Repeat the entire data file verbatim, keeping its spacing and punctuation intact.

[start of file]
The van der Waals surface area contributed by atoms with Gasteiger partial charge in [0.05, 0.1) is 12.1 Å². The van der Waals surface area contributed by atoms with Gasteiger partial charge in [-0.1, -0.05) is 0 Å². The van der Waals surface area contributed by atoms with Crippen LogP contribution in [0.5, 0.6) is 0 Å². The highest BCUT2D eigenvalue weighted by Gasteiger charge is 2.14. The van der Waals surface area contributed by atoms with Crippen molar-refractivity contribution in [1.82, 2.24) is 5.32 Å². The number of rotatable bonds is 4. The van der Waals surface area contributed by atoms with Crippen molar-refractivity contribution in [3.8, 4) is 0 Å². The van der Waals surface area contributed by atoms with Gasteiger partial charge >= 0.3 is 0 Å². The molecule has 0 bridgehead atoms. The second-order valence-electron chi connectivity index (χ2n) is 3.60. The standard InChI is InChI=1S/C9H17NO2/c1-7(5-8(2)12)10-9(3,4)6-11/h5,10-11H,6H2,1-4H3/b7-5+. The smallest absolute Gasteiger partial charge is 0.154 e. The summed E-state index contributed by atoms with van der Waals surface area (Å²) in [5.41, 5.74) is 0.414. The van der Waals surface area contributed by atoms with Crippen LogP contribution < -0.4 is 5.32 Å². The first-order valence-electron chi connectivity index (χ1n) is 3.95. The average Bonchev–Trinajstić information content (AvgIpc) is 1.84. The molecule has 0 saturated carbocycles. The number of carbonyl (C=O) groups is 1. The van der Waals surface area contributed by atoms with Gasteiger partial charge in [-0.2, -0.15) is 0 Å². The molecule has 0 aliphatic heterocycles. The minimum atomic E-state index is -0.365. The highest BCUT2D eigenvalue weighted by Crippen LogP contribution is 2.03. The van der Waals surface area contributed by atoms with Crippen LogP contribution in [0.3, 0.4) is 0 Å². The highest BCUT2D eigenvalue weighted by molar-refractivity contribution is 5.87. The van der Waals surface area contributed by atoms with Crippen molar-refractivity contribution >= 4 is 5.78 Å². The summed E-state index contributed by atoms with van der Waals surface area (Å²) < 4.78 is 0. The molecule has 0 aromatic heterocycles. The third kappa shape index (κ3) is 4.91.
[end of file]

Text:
The van der Waals surface area contributed by atoms with Gasteiger partial charge in [0.05, 0.1) is 12.1 Å². The van der Waals surface area contributed by atoms with Gasteiger partial charge in [-0.1, -0.05) is 0 Å². The van der Waals surface area contributed by atoms with Crippen LogP contribution in [0.5, 0.6) is 0 Å². The highest BCUT2D eigenvalue weighted by Gasteiger charge is 2.14. The van der Waals surface area contributed by atoms with Crippen molar-refractivity contribution in [1.82, 2.24) is 5.32 Å². The number of rotatable bonds is 4. The van der Waals surface area contributed by atoms with Crippen molar-refractivity contribution in [3.8, 4) is 0 Å². The van der Waals surface area contributed by atoms with Gasteiger partial charge >= 0.3 is 0 Å². The molecule has 0 bridgehead atoms. The second-order valence-electron chi connectivity index (χ2n) is 3.60. The standard InChI is InChI=1S/C9H17NO2/c1-7(5-8(2)12)10-9(3,4)6-11/h5,10-11H,6H2,1-4H3/b7-5+. The smallest absolute Gasteiger partial charge is 0.154 e. The summed E-state index contributed by atoms with van der Waals surface area (Å²) in [5.41, 5.74) is 0.414. The van der Waals surface area contributed by atoms with Crippen LogP contribution < -0.4 is 5.32 Å². The first-order valence-electron chi connectivity index (χ1n) is 3.95. The average Bonchev–Trinajstić information content (AvgIpc) is 1.84. The molecule has 0 saturated carbocycles. The number of carbonyl (C=O) groups is 1. The van der Waals surface area contributed by atoms with Gasteiger partial charge in [-0.2, -0.15) is 0 Å². The molecule has 0 aliphatic heterocycles. The minimum atomic E-state index is -0.365. The highest BCUT2D eigenvalue weighted by Crippen LogP contribution is 2.03. The van der Waals surface area contributed by atoms with Crippen LogP contribution in [0.3, 0.4) is 0 Å². The highest BCUT2D eigenvalue weighted by molar-refractivity contribution is 5.87. The van der Waals surface area contributed by atoms with Crippen molar-refractivity contribution >= 4 is 5.78 Å². The summed E-state index contributed by atoms with van der Waals surface area (Å²) < 4.78 is 0. The molecule has 0 aromatic heterocycles. The third kappa shape index (κ3) is 4.91.